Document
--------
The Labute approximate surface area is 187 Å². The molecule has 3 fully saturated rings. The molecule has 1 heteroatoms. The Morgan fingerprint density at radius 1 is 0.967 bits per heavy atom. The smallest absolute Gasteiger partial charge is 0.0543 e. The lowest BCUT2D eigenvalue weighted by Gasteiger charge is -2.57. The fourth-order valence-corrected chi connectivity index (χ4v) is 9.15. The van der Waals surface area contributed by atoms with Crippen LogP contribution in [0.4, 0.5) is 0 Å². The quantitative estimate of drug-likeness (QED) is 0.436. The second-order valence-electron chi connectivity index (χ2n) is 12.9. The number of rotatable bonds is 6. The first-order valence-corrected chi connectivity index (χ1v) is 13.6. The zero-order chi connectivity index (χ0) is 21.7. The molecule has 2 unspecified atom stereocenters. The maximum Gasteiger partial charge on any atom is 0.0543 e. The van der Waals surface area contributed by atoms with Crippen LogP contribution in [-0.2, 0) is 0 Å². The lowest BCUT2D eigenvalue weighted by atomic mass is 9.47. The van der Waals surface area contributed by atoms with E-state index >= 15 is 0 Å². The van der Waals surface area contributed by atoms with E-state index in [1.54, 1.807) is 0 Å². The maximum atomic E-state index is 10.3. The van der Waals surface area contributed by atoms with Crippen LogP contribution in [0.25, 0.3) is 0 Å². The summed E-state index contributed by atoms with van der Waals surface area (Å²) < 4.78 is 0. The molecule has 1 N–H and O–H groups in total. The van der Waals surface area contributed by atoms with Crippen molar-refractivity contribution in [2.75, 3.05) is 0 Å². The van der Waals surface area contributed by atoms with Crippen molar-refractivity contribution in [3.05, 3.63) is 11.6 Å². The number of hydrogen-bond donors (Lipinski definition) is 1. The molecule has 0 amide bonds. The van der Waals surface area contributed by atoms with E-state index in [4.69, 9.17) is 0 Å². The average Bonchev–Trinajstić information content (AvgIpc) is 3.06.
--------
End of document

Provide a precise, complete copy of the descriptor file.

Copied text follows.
The Labute approximate surface area is 187 Å². The molecule has 3 fully saturated rings. The molecule has 1 heteroatoms. The Morgan fingerprint density at radius 1 is 0.967 bits per heavy atom. The smallest absolute Gasteiger partial charge is 0.0543 e. The lowest BCUT2D eigenvalue weighted by Gasteiger charge is -2.57. The fourth-order valence-corrected chi connectivity index (χ4v) is 9.15. The van der Waals surface area contributed by atoms with Crippen LogP contribution in [0.4, 0.5) is 0 Å². The quantitative estimate of drug-likeness (QED) is 0.436. The second-order valence-electron chi connectivity index (χ2n) is 12.9. The number of rotatable bonds is 6. The first-order valence-corrected chi connectivity index (χ1v) is 13.6. The zero-order chi connectivity index (χ0) is 21.7. The molecule has 2 unspecified atom stereocenters. The maximum Gasteiger partial charge on any atom is 0.0543 e. The van der Waals surface area contributed by atoms with Crippen LogP contribution in [-0.2, 0) is 0 Å². The lowest BCUT2D eigenvalue weighted by atomic mass is 9.47. The van der Waals surface area contributed by atoms with E-state index >= 15 is 0 Å². The van der Waals surface area contributed by atoms with E-state index in [1.54, 1.807) is 0 Å². The maximum atomic E-state index is 10.3. The van der Waals surface area contributed by atoms with Crippen LogP contribution in [0.25, 0.3) is 0 Å². The summed E-state index contributed by atoms with van der Waals surface area (Å²) < 4.78 is 0. The molecule has 1 N–H and O–H groups in total. The van der Waals surface area contributed by atoms with Crippen molar-refractivity contribution in [2.75, 3.05) is 0 Å². The van der Waals surface area contributed by atoms with Crippen molar-refractivity contribution in [3.05, 3.63) is 11.6 Å². The number of hydrogen-bond donors (Lipinski definition) is 1. The molecule has 0 amide bonds. The van der Waals surface area contributed by atoms with E-state index in [4.69, 9.17) is 0 Å². The average Bonchev–Trinajstić information content (AvgIpc) is 3.06.